The increase in allergic diseases is attributed to a relative lack of microbial stimulation of the infantile gut immune system. Probiotics, live health-promoting microbes, might offer such stimulation. Over the last decade, there has been a growing interest in the use of probiotics for allergic diseases. In the last years, some studies showed a significant improvement for atopic eczema by the administration of probiotics during pregnancy and postnatally. About food allergy, probiotics administration seems to be effective in the management of food allergy symptoms but has no effect on the prevention of sensitization.
The intestinal microbiota plays an important role in immune development and may play a role in the development of allergic disorders. Manipulation of the intestinal microbiota may therefore offer an approach to the prevention or treatment of allergic diseases. Probiotics and prebiotics, used alone or together (synbiotics), can influence the intestinal microbiota and modulate immune responses in vitro and in vivo. Clinical studies suggest a potential role for selected probiotics (alone or in combination with prebiotics) in the prevention of atopic eczema. A prenatal component of treatment appears important for beneficial effects. Effects are dependent upon the specific bacteria and characteristics of the study population. One study reported beneficial effects for prebiotics in the prevention of eczema in high-risk infants, however, further studies are required to confirm this.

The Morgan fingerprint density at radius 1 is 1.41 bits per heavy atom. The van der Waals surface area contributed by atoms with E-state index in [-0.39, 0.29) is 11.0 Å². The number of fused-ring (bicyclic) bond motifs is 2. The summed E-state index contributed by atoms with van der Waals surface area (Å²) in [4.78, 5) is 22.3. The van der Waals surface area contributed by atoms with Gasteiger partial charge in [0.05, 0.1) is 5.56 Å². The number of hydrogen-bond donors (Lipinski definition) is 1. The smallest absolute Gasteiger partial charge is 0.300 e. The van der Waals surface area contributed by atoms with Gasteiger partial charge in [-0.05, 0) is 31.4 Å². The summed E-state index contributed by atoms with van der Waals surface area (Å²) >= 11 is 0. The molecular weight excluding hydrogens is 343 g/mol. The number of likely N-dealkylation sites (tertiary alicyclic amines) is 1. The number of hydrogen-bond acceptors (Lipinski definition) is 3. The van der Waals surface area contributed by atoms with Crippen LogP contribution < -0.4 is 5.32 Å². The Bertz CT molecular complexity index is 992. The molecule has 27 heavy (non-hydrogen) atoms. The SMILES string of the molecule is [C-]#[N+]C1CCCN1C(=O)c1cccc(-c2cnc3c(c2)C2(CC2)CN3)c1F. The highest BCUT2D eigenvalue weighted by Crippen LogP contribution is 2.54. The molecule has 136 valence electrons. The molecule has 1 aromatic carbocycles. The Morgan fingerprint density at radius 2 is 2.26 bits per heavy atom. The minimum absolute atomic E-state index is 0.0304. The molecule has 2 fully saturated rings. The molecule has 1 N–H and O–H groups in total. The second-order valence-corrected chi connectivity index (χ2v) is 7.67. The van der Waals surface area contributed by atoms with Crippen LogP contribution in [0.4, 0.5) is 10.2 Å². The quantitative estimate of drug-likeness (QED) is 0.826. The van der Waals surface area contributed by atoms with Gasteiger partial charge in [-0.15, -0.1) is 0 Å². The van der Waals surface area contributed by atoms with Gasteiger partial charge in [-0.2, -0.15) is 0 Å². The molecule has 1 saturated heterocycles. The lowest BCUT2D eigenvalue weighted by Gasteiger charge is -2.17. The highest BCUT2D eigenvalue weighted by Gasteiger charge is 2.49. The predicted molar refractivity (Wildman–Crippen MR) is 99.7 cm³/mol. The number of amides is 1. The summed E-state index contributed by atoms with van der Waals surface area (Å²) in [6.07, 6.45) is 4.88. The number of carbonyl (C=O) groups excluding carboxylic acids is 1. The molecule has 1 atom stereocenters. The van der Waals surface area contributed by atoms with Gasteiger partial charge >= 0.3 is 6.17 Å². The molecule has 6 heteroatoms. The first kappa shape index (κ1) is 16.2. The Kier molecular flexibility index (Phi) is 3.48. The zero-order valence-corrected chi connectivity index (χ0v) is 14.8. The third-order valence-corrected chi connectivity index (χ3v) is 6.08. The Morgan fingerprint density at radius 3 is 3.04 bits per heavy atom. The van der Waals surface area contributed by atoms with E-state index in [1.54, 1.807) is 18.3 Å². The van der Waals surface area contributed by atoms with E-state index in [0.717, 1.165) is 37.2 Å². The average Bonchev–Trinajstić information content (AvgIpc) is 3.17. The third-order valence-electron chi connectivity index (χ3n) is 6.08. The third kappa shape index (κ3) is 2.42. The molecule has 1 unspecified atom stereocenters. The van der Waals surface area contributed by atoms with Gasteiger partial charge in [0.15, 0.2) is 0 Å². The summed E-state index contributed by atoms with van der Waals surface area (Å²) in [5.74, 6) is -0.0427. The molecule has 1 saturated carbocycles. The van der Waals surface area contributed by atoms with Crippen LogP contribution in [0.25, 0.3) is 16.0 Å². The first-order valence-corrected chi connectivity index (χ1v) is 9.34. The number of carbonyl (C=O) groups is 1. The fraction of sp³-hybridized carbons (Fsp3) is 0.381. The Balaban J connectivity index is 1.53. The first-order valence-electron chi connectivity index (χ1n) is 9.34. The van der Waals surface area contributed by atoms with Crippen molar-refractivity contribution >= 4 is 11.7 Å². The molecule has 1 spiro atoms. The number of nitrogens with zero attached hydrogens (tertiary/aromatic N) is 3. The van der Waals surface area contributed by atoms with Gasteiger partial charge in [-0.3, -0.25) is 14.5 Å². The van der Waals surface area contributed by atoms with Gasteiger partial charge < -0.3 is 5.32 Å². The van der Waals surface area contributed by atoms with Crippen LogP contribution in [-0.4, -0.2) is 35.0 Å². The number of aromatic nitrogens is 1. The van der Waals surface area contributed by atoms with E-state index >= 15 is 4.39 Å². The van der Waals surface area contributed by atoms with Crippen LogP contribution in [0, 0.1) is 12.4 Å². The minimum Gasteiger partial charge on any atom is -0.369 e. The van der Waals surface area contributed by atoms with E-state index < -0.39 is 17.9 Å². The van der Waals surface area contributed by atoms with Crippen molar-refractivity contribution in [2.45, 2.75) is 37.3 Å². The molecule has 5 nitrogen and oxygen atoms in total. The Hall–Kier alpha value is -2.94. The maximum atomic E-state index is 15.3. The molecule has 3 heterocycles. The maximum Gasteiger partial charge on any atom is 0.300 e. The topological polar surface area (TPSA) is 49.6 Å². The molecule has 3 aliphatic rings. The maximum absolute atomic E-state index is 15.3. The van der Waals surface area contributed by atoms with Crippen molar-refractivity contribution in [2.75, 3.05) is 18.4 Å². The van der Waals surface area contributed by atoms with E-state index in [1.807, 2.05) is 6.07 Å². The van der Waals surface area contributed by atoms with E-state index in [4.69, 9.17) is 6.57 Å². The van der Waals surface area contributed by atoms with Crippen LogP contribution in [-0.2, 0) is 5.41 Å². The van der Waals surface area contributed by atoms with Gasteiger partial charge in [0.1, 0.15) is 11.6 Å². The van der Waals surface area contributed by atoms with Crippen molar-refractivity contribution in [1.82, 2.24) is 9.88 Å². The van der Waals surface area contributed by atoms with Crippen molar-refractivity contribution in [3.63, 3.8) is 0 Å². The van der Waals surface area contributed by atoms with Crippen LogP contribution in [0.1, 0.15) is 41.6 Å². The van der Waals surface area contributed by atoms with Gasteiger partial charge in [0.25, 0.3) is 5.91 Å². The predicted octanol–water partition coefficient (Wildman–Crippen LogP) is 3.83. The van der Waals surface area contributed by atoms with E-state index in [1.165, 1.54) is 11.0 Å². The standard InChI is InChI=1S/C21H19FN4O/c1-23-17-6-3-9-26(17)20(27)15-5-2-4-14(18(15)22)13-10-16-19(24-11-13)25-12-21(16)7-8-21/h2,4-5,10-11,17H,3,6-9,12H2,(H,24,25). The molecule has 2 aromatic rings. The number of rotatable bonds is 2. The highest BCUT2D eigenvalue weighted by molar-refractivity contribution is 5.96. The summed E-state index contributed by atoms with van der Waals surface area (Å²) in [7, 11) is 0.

The use of probiotics in the treatment of allergic disease is less promising. A Cochrane meta-analysis concluded that probiotics are not effective for the treatment of atopic dermatitis. Probiotic effects in the treatment of asthma and allergic rhinitis are conflicting. Probiotics, prebiotics and synbiotics offer potential treatments for the prevention of atopic eczema; however, there is currently insufficient evidence to recommend their use in clinical practice. Studies to clarify the optimal dose, bacterial species/strains, whether there is added benefit with synbiotics, the optimal timing for intervention, and the patient populations who would benefit most from such therapies are warranted.
The composition of the intestinal microflora may be different in individuals with atopic eczema from those without this condition, and such differences may precede the development of eczema. Probiotics are live bacteria that colonize the gastrointestinal tract and provide a health benefit to the host. Probiotics added to infant feeds have the potential to prevent sensitisation of infants to dietary allergens.
Less microbial exposure in early childhood is associated with more allergic disease later. Allergic children have a different fecal microflora, with less lactobacilli and bifidobacteria. Beneficial effects regarding the development of allergy have been suggested to come through probiotic supplementation.
In the international literature, there are few studies that evaluated the probiotic effect on allergic rhinitis, and authors reported that probiotics might have a beneficial effect in AR by reducing symptom severity and medication use. Another major potential benefit of probiotics has been suggested in patients with asthma. On this topic, several studies have been carried out using different probiotics and the results have not been univocal. Indeed, probiotics seems to be able to offer protection about common cold and respiratory infections in healthy and hospitalized children.
In a double-blinded, placebo-controlled study mothers with infants at high risk for allergy to receive a probiotic mixture (2 lactobacilli, bifidobacteria, and propionibacteria) or placebo during the last month of pregnancy and their infants to receive it from birth until age 6 months. Infants also received a prebiotic galacto-oligosaccharide or placebo. At 5 years, the studies was evaluated the cumulative incidence of allergic diseases (eczema, food allergy, allergic rhinitis, and asthma) and IgE sensitization.